In the preferred embodiment, the magnets 20, 20 are formed into bars. However, they may be of any shape of magnets, e.g. disc magnets. If the magnets 20, 20 are formed into flexible strips of rubber admixed with ferromagnetic substanoe, they will be convenient to handle. Though it is not illustrated in the drawings, the bottom surfaces of such magnets 20, 20 are covered with sheets of soft material such as flannel, velvet, etc. having a larger width than that of the bar magnets 20, 20 lest the film and the contact screen be damaged by the magnets or be given the operators finger-mark.

In the preferred embodiment of the invention, the magnetic flat base plate 13 is made of an iron plate of about 1 mm. in thickness, but any magnetic material may be used. In order to reduce the weight, a light metallic plate such as ironor nickel-plated aluminum plate may be used. Or we may use a multi-layer plate having thin plates or iron or nickel.

The depth of the grooves 15, 16 and 17 is optional, but it is preferred to make them as deep as possible so as not to be clogged by the bent film or contact screen under the action of their vacuum suction when the vacuum pump is driven. This vacuum pump may, of course, be replaced by a suction blower.

FIG. 5 shows by way of example a typical pattern of the contact screen. It is to be understood that the invention is not to be limited to this specific pattern of contact screen.

What I claim is:

1. A film holder for conveying a photosensitive film from a darkroom to a camera outside the darkroom and for subsequently exposing the film in the camera comprising a generally rectangular, substantially flat casing provided with a slidable front shutter plate for sealing the casing against the entry of light while a film is being conveyed in the holder, said casing having a rear wall, a flat base plate of magnetic material secured to said rear wall, said base plate being formed with a plurality of similar closed-figure grooves of different size, one within the other and spaced to have substantially the same center point, said grooves being located so that the outer closed-figure groove surrounds the major portion of the area of the base plate, said base plate being formed with additional grooves interconnecting said spaced grooves, conduit means connected to said casing in communication with said grooves for connecting said grooves to a vacuum pump, and a pair of elongated relatively narrow permanent magnet bars of substantial length receivable in the casing at opposite marginal portions thereof for clamping the corresponding marginal portions of a film to said base so that the film may be subsequently exposed in the camera while being clamped to the base plate with the major portion of the film substantially unobstructed by said magnet bars, said length being of the same order as opposite marginal portions of the magnetic base plate, said magnet bars comprising flexible strips of rubber-like material admixed with permanently magnetized ferromagnetic material.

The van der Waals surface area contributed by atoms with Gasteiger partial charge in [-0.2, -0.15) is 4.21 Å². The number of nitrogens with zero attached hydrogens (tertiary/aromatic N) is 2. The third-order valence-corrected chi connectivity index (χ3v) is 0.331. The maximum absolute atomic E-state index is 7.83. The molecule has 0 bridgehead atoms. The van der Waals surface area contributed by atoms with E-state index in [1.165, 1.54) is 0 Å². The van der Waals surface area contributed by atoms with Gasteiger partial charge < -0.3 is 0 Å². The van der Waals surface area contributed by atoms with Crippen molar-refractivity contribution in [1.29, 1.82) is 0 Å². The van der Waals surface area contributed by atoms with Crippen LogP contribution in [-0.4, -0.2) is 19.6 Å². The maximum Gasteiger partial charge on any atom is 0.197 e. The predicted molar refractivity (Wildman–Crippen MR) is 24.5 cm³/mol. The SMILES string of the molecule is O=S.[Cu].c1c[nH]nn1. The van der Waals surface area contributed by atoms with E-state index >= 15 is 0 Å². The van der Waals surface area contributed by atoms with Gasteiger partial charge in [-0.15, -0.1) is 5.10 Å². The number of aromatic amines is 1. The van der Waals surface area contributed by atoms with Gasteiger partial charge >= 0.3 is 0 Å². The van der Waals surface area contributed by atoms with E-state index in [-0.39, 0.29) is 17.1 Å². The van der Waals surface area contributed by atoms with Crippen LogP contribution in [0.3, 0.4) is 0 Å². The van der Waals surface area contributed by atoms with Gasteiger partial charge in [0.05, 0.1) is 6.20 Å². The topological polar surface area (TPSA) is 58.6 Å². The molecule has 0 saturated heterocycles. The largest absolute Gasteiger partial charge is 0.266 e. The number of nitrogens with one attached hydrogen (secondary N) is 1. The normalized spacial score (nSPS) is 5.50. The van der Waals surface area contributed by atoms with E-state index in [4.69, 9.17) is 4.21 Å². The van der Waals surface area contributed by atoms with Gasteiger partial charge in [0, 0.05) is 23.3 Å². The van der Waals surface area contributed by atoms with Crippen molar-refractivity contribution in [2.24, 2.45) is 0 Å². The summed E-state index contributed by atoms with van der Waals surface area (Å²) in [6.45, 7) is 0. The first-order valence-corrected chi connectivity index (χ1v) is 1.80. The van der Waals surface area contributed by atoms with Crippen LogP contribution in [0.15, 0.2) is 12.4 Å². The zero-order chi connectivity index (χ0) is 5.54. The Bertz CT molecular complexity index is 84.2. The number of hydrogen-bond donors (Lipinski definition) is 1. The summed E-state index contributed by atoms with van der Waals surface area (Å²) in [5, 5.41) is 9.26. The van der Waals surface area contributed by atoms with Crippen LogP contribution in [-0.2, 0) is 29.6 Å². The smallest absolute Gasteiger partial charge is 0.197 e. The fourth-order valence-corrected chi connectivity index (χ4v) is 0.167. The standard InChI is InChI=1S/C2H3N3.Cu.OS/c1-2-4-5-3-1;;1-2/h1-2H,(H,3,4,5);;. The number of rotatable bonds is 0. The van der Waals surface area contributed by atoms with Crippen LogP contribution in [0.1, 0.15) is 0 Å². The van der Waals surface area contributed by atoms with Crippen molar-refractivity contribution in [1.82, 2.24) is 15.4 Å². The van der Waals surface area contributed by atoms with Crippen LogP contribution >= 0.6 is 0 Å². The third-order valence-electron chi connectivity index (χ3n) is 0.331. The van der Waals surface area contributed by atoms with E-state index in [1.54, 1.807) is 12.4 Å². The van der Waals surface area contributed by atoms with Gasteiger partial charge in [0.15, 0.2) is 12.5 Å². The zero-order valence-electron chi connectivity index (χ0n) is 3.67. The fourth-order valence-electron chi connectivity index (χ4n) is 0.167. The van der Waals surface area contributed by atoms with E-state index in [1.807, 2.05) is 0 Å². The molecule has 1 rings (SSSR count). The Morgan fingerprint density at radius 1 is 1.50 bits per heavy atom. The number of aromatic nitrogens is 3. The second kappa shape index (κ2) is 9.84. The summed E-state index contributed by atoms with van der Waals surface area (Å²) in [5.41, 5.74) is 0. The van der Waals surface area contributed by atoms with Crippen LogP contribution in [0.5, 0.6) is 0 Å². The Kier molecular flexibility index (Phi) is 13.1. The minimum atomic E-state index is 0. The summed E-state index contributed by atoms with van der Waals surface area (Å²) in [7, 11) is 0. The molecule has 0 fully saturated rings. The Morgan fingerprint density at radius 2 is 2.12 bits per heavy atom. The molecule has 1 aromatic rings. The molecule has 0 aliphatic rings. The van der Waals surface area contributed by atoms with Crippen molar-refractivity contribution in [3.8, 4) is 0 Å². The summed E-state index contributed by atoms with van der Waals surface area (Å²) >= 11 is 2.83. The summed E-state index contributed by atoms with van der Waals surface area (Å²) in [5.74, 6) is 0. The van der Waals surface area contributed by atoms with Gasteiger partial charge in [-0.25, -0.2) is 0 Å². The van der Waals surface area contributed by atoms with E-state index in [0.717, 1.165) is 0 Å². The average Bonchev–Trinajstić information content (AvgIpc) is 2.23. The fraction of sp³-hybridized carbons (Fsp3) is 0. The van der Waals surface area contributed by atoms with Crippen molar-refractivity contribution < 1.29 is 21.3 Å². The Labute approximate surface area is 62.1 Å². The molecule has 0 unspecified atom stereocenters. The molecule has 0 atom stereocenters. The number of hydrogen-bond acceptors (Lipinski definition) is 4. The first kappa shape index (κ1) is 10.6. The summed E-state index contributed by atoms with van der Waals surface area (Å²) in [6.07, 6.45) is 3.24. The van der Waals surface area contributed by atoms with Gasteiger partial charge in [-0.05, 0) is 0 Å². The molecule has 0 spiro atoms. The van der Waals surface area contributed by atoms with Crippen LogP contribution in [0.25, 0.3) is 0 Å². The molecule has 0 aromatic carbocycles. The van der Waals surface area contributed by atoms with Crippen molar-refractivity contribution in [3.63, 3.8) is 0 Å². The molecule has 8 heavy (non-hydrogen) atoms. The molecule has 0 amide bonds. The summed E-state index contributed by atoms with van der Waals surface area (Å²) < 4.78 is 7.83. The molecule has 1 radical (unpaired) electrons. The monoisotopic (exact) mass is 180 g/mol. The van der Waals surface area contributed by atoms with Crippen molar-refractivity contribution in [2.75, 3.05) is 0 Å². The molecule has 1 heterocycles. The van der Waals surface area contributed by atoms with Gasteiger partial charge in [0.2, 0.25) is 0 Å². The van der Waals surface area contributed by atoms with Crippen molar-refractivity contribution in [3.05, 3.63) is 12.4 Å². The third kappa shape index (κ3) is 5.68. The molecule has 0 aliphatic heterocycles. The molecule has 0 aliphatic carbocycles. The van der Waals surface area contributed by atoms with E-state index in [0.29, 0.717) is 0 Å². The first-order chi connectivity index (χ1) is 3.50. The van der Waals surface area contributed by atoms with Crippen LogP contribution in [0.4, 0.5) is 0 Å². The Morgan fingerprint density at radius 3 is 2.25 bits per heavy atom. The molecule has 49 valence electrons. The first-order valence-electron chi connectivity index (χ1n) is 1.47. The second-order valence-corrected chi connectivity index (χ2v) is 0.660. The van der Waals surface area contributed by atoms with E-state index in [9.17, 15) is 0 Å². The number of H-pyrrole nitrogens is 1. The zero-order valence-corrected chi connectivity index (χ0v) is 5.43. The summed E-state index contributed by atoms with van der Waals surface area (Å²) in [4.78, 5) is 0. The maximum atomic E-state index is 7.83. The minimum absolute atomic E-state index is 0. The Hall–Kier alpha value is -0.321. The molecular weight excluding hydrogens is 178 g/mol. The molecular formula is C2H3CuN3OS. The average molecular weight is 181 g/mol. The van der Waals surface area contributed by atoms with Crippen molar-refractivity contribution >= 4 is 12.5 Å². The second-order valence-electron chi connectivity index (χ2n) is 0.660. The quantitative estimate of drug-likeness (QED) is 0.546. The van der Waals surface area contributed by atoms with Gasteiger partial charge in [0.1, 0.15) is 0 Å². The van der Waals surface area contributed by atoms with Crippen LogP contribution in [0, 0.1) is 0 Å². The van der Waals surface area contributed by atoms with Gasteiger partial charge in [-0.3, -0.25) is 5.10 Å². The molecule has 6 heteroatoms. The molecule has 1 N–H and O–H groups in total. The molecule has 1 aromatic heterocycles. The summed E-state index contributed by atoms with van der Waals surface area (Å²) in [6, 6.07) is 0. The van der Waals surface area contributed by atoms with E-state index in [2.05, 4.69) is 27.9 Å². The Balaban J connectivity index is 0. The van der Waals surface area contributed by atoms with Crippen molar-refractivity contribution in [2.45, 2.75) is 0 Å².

2. The film holder recited in claim 1, and wherein the closed-figure grooves are generally rectangular in shape with their sides substantially parallel to the respective sides of the casing.

References Cited by the Examiner UNITED STATES PATENTS 2,177,905 10/1939 McKeehan 317159 2,568,505 9/1951 Maxwell 8824 3,066,592 12/1962 Ott -76 3,146,690 9/1964 Hoffman 95-69 JOHN M. HORAN, Primary Examiner.

Patent Citations
Cited PatentFiling datePublication dateApplicantTitle
US2177905 *Sep 24, 1938Oct 31, 1939Louis W MckeehanHolder for thin material
US2568505 *Nov 13, 1948Sep 18, 1951Powers Photo Engraving CompanyContact screen halftone camera
US3066592 *May 10, 1960Dec 4, 1962Ind Gravure CoVacuum support
US3146690 *Oct 21, 1960Sep 1, 1964Hoffman MorrisVacuum film holder
Referenced by
Citing PatentFiling datePublication dateApplicantTitle
US3307817 *Mar 19, 1965Mar 7, 1967Michael Cocito JoeVacuum board valves
US3597081 *Nov 2, 1967Aug 3, 1971Continental Device CorpVacuum masking system and method
US3734615 *May 27, 1971May 22, 1973Western Blue Print CoVacuum film platen and condenser lens assembly for photo reproduction apparatus
US3751250 *May 8, 1972Aug 7, 1973Rca CorpMethod for photoexposing a coated sheet prior to etching
US4033695 *May 27, 1975Jul 5, 1977Hoechst AktiengesellschaftProcess and apparatus for copying on printing plates
US4408872 *Mar 1, 1982Oct 11, 1983Visual Graphics CorporationCombined storing, transporting, exposing and processing apparatus for camera
US4479710 *Apr 11, 1983Oct 30, 1984Visual Graphics CorporationApparatus for storing, transporting and exposing photosensitive film for camera
US4607953 *Aug 6, 1985Aug 26, 1986Farris Jimmy LVacuum exposure registry apparatus
US5322719 *Feb 21, 1992Jun 21, 1994Nott CompanyManufacturing apparatus and method
DE3226280A1 *Jul 14, 1982Jan 19, 1984H Juergen Prof Dr AndraeFilm holding-down method
Classifications
U.S. Classification396/524, 355/91, 396/440, 355/73
International ClassificationG03B27/58, G03B27/60
Cooperative ClassificationG03B27/60
European ClassificationG03B27/60